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Flood-related Scams

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As wet weather continues along the east coast of Australia, Customer Owned Banking Association (COBA) members are reporting increases in flood-related financial crime in NSW and QLD, with vulnerable customers being specifically targeted.

COBA is urging flood-affected Australians to be on the lookout for scammers posing as financial services employees, government assistance, insurers, or fundraisers that are preying on distressed individuals and leveraging interruptions to telecommunications.

Post-disaster scam tactics

Leanne Vale, Director of Services and Financial Crimes for COBA, said scammers targeting Australians have become sophisticated at impersonating organisations and manipulating emotions, particularly around natural disasters.
“Unfortunately, Australia has experienced a significant number of catastrophic natural disasters in recent years, and scammers are increasingly targeting impacted individuals with fraudulent transactions while technology is down and people have decreased visibility of their finances,” Vale explained.

“The insurance activity that will take place now and over the coming months is also a rich environment for scammers, who will use pose as insurers and intercept cash payments through email and SMS.

“Following disaster events, scammers can impersonate government support services and attempt to divert fundraising for victims. People should be very alert to unsolicited contact.”

Identifying a potential scam

Most scams require certain personal information from victims, and a scammer will likely ask for bank account details, credit card numbers, PINs, or passwords. They may also ask an individual to download software or click on a link.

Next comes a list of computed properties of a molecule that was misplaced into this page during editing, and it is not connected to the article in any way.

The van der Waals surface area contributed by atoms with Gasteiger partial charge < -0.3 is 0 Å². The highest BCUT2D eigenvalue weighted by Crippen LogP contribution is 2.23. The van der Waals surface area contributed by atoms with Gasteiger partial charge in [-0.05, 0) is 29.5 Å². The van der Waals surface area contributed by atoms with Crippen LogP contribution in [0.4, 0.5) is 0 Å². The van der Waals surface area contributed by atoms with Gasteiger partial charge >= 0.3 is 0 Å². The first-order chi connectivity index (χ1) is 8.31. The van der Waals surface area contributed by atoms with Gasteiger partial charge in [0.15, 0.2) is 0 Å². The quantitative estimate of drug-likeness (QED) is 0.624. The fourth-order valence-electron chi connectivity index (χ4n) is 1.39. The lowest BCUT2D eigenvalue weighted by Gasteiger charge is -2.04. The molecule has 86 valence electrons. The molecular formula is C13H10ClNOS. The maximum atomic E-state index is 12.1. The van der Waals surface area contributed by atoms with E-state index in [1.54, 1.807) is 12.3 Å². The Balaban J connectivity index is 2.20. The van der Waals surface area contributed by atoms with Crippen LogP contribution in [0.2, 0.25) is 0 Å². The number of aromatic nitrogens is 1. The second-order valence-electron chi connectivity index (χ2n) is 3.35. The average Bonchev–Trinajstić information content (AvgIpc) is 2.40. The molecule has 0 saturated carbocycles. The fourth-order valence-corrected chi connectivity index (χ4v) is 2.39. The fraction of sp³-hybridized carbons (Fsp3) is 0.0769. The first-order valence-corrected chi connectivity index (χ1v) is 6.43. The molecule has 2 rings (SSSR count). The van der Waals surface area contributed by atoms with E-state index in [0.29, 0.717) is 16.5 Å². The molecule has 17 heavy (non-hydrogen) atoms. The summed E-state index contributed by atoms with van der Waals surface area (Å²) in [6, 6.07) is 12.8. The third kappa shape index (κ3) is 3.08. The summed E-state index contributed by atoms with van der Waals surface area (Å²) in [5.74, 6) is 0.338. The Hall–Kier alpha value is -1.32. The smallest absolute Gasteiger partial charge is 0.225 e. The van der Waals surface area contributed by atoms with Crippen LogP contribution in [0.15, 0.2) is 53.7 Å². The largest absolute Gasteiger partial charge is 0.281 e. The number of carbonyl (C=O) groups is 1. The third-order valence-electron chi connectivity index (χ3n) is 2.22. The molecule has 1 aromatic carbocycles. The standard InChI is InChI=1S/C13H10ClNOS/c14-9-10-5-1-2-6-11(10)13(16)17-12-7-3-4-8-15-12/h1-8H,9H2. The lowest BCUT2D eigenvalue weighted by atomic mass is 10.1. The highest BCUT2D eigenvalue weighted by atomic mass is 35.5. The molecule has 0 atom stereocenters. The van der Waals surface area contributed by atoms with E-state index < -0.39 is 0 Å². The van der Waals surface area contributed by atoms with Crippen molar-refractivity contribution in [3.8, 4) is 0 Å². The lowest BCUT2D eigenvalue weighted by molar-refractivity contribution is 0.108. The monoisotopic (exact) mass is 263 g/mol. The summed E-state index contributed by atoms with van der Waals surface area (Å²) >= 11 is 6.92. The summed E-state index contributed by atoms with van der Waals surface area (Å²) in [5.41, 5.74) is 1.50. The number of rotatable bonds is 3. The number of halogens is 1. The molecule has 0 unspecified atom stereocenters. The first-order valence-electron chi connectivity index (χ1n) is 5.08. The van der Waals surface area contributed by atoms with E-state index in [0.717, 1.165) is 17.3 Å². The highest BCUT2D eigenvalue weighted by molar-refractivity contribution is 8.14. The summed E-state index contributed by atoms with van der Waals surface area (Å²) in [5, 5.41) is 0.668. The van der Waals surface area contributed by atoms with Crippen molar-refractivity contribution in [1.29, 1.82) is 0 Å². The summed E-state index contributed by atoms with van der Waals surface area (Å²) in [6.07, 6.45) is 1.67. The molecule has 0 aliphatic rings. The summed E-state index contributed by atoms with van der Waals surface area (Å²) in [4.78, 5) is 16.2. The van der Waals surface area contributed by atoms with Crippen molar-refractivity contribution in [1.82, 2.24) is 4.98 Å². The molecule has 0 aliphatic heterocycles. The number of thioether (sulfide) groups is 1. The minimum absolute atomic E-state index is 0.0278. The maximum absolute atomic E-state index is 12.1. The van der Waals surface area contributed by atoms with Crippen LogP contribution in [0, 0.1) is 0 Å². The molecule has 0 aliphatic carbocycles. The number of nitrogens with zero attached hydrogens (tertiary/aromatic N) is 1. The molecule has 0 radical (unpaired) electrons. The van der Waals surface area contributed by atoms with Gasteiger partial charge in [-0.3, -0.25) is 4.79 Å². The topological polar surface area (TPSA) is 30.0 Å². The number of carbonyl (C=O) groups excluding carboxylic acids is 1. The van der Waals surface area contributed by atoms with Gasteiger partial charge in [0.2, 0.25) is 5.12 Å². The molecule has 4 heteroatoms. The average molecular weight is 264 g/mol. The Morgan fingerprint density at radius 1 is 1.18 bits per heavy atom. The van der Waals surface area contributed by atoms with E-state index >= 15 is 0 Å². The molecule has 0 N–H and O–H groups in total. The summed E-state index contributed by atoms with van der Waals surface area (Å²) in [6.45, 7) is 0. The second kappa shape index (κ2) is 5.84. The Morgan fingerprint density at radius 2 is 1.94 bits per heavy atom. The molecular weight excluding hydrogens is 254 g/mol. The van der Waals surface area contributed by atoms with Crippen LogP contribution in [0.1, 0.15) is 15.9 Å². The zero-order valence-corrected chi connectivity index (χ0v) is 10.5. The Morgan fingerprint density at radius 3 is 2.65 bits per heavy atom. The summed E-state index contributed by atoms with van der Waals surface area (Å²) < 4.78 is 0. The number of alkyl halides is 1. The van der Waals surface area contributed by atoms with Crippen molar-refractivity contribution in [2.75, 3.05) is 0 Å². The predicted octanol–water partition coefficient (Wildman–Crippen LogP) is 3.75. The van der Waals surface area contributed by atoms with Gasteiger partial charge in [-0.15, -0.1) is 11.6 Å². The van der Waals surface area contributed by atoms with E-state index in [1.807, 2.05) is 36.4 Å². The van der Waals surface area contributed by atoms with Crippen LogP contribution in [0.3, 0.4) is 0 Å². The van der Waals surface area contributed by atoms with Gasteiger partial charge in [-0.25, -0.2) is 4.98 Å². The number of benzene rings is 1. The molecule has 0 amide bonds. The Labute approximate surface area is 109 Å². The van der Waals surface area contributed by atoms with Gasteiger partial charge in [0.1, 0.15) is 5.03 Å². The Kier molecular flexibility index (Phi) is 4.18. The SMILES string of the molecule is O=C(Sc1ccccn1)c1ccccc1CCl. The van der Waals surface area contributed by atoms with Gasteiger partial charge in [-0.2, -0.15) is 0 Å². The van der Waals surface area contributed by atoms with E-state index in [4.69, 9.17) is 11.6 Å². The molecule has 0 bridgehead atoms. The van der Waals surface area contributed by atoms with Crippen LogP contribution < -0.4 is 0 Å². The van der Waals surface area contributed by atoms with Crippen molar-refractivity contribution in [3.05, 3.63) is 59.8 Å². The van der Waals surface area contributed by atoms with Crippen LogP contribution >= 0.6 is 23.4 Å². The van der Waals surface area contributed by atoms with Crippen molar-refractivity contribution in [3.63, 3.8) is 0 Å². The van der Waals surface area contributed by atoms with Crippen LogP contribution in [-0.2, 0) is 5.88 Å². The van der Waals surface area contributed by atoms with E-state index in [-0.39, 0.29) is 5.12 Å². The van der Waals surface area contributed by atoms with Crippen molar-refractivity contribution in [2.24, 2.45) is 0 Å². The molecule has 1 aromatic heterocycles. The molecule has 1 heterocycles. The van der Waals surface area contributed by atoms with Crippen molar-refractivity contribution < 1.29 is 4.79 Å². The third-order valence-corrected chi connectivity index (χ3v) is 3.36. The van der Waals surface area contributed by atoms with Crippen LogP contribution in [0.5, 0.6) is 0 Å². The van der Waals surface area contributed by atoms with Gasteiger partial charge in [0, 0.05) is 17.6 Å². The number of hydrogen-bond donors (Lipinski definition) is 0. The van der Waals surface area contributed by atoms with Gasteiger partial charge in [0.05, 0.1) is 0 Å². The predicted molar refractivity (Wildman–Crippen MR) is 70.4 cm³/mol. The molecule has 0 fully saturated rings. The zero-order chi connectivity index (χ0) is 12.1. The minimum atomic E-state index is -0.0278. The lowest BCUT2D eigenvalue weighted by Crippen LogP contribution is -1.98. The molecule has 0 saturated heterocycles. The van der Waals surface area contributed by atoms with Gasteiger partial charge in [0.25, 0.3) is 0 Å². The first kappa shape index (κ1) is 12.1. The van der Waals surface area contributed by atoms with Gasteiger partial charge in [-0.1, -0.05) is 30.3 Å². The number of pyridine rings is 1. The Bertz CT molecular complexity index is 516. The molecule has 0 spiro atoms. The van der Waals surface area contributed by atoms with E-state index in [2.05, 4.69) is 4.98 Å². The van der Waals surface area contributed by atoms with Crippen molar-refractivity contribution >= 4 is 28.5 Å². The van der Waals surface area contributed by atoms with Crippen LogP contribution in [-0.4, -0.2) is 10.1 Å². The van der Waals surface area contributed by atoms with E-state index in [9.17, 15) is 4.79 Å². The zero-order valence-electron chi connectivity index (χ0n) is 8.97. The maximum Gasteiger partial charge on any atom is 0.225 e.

“If you are in any doubt about the validity of a request, do not engage any further,” Vale said. “If someone claims to represent a financial institution, hang up the phone and call their hotline yourself. Until then, don’t share anything that’s personal to you.

“It’s important to remember that banks or insurers will never proactively phone or send text messages to initiate financial assistance.”

A former Australian Federal Police officer, Ms Vale is a leading expert on fraud and financial crimes with over three decades of experience. Her advice:

  • Be wary of all approaches you did not initiate, especially if you are asked for personal details.
  • Confirm the identity of the contact by calling the organisation directly.
  • Do not disclose personal information in a phone call, such as bank account details, logins or passwords.
  • Do not download software or click on web links you’re not sure of.
  • Consider your local post office when internet services are disrupted to print and mail any forms.
  • Donate only to registered official charities. Verify the charity through the Australian Charities and Not-for-profits Commission website.